A while back I wrote about a spokesperson clarifying that FBI’s new definition of rape would include male victims being made to penetrate the perpetrator. /u/Femmecheng (a feminist and at that time a regular at /r/Femradebates) and I have tried to see if FBI at some point did carry out the suggested changes to the guidelines for the reporting agencies. We didn’t have much luck.
This post was also published on Feminist Critics.
On February 28th RAINN (Rape, Abuse & Incest National Network) published their recommendations for the White House Task Force to Protect Students from Sexual Assault, which President Obama has charged with creating a plan to reduce rape on college campuses.
RAINN is the United States’ largest anti-sexual violence organization and is generally well-respected. They run the DoD Safe Helpline on behalf of the Department of Defense. So I think we can safely assume that RAINN does have some lobbying clout on this issue.
RAINN really went against many of the more common feminist talking points/strategies against rape in their recommendation. This hasn’t gone completely unnoticed among feminists as can be seen in this post on Feministing and in some of the comments on RAINN’s Facebook post about their recommendations to the White House Task Force. But I have to say I expected a bit more discussion of this in feminist circles, all things considered. So let’s look at what RAINN wrote which I think will be viewed as problematic by some feminists.
The Scottish police department and advocacy groups have launched a new anti-rape public awareness campaign called “We Can Stop It“. They have several posters and they include the usual token male-on-male example while pointing out that sexual attacks on men have been legally classed as ‘rape’ for the very first time. As usual for such campaigns there are no female-on-male examples. Nevertheless, the language seem to be clear and gender-neutral when they state that sex without consent is rape (screen grab from the site):
[I have been asked by the bloggers at Feminist Critics to join them as a co-blogger. I am honoured by the request and have accepted this opportunity to reach a wider audience. In practice this means that many, but probably not all, of my articles from now on will be published both on Feminist Critics and this blog. This is the first post published both places.]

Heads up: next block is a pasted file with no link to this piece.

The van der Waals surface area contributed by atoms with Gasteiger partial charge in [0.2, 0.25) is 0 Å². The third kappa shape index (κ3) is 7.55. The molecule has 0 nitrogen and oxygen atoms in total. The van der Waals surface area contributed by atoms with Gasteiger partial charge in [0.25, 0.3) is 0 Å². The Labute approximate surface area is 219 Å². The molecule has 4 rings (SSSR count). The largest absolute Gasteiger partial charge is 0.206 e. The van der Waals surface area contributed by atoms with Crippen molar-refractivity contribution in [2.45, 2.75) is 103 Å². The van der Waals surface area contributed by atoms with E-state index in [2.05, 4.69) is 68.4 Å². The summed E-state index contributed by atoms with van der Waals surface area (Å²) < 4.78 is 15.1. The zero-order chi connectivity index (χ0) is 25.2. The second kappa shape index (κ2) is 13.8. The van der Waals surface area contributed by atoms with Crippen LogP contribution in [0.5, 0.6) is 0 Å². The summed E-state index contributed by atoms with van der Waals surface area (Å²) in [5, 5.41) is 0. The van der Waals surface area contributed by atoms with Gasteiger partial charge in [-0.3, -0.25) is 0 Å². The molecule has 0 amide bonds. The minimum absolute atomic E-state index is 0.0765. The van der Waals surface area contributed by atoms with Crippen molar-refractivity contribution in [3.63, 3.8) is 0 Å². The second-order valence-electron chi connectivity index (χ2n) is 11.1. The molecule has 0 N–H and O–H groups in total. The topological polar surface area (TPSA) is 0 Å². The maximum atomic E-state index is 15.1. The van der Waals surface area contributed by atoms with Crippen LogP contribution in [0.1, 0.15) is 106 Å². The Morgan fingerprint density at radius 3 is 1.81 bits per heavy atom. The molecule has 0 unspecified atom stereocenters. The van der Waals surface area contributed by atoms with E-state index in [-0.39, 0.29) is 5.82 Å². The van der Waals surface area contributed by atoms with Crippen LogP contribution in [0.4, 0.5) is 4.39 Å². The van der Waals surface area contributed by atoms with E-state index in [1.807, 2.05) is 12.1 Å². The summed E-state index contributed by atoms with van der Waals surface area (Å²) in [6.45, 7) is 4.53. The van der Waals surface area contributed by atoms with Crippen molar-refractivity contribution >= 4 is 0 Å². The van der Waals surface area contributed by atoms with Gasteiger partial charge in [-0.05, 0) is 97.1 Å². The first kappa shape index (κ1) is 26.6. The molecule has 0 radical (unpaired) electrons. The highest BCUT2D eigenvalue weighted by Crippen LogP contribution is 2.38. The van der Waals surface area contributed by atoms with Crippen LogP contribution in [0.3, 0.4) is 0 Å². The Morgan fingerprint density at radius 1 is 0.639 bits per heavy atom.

Derailing And Hijacking Rape Discourse?
I’ve more than once experienced that bringing up the existence of male victims of rape and mentioning statistics about it when rape is discussed has led to people castigating me for derailing the discussion. One particularly egregious example was on a thread on a Feministing post titled The dangers of a gender essentialist approach to rape, where bringing up the statistics from the NISVS 2010 Report was called hijacking and derailing the thread by a commenter, and a ban was being called for. This was even more ironic considering the Feministing blogger (Jos) asserted that:
“Obviously, the feminist take on rape has much more to do with reality than the MRA take.”
The rest of this post is based on my response.
This is just a quick post to put into writing which has been apparent for some weeks now with work and family crunch-time towards the holiday season; this blog will take a hiatus until the holiday is over. I have some posts in the pipeline which most likely will be finished and published at the start of January.
I hope everyone have a happy holiday although I know this can be an especially difficult time for some. If you find it so due to being exposed to DV or sexual violence, please consider seeking help:
Or look at the link in the sidebar on the right.
One of the main barriers male survivors of sexual violence face is a lack of services. Most existing sexual violence services only assist women and girls. Of the services that do assist men and boys, most provide limited counseling and referrals.
Male survivors need services, however, even when those organizations are created, they face dismissal by the existing female-only groups. For example:
Survivors Manchester, a service which supports men and boys who have suffered sexual abuse, received a letter stating that the Rape Support Fund would only be allocated to women and girls over the age of 13.
The service is the only support centre for male victims of sexual abuse in Manchester and is only one in five across the UK as they received 48% more referrals from last year after the high profile arrests of several famous figures.
The letter explained that the fund was for ‘rape…
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